• To Be Human: Casting Blade Runner 2049
• Prologues: 2036: Nexus Dawn
• Prologues: 2048: Nowhere to Run
• Prologues: 2022: Black Out
• Blade Runner 101: Blade Runners
• Blade Runner 101: The Replicant Evolution
• Blade Runner 101: The Rise of Wallace Corp
• Blade Runner 101: Welcome to 2049
• Blade Runner 101: Joi
• Blade Runner 101: Within the Skies
Blade Runner 2049 is an incredible achievement as a film, but also as a sequel. I am hesitant to rate it the 4.5/5 that I did due to the fact that I don’t want to jump the gun and rave out how close it came to the original’s perfection, but at the same time I really found the movie an amazing watch. I guess time will tell if the sequel becomes as revered and dissected as the original, but after this first viewing I am HUGELY impressed. My only fear is that the film does leave it OPEN for a sequel and in this day and age I worry that Warner or some other studio head decides to milk the franchise and let the quality slip. The Blu-ray is an amazing package, with picture perfect video and sound, as well as a healthy array of extras to enjoy. Definitely a must buy for sci-fi fans everywhere.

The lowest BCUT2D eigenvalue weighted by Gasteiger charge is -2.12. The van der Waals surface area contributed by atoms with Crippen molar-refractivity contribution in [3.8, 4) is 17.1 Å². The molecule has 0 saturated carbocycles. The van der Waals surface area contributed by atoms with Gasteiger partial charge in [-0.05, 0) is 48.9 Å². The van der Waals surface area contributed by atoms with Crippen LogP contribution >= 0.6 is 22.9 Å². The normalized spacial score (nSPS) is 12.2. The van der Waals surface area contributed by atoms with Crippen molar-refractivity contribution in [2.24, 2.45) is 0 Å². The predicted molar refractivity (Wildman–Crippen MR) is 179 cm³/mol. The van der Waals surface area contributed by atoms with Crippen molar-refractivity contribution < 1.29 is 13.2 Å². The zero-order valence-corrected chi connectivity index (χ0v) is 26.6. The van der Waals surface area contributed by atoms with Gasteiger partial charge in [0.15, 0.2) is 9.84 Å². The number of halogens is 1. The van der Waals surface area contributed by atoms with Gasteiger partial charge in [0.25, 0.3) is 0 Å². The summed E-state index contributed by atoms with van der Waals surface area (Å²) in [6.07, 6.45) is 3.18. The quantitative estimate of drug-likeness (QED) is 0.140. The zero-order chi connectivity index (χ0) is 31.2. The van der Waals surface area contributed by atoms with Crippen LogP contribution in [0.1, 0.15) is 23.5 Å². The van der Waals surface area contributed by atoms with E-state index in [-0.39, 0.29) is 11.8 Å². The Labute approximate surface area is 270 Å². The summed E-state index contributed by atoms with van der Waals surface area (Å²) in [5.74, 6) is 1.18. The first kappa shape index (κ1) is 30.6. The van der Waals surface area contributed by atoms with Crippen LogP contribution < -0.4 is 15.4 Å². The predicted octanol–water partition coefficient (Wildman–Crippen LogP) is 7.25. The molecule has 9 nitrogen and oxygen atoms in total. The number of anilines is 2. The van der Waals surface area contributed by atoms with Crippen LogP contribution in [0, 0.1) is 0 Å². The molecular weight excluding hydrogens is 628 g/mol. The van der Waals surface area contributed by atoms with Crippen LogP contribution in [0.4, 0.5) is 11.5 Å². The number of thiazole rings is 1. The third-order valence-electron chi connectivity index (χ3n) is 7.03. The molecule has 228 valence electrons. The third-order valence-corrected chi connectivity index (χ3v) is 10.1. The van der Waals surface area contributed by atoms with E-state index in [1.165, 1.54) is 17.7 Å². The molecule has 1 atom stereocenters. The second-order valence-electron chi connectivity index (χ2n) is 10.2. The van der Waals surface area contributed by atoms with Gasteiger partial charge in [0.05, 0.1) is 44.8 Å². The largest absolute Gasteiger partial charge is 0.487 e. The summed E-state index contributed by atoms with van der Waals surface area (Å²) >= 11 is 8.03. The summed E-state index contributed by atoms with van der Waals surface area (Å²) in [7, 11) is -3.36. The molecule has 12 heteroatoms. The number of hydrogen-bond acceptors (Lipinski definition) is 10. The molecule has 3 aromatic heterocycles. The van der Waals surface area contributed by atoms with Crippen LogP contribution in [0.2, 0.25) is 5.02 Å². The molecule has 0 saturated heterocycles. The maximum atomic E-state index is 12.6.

Starring: Ryan Gosling, Jared Leto, Harrison Ford, Dave Bautista
Directed by: Denis Villeneuve
Written by: Hampton Fancher, Michael Green
Aspect Ratio: 2.39:1 AVC
Audio: English: Dolby Atmos (Dolby TrueHD 7.1 Core), English DTS-HD MA 5.1, English DVS, French, Spanish DD 5.1
Runtime: 163 Minutes
Blu-ray Release Date: Own Blade Runner 2049 on 4K Ultra HD Blu-ray combo pack, 3D combo pack, Blu-ray combo pack and DVD on January 16th, or Own It Now on Digital HD!
Recommendation: Must Buy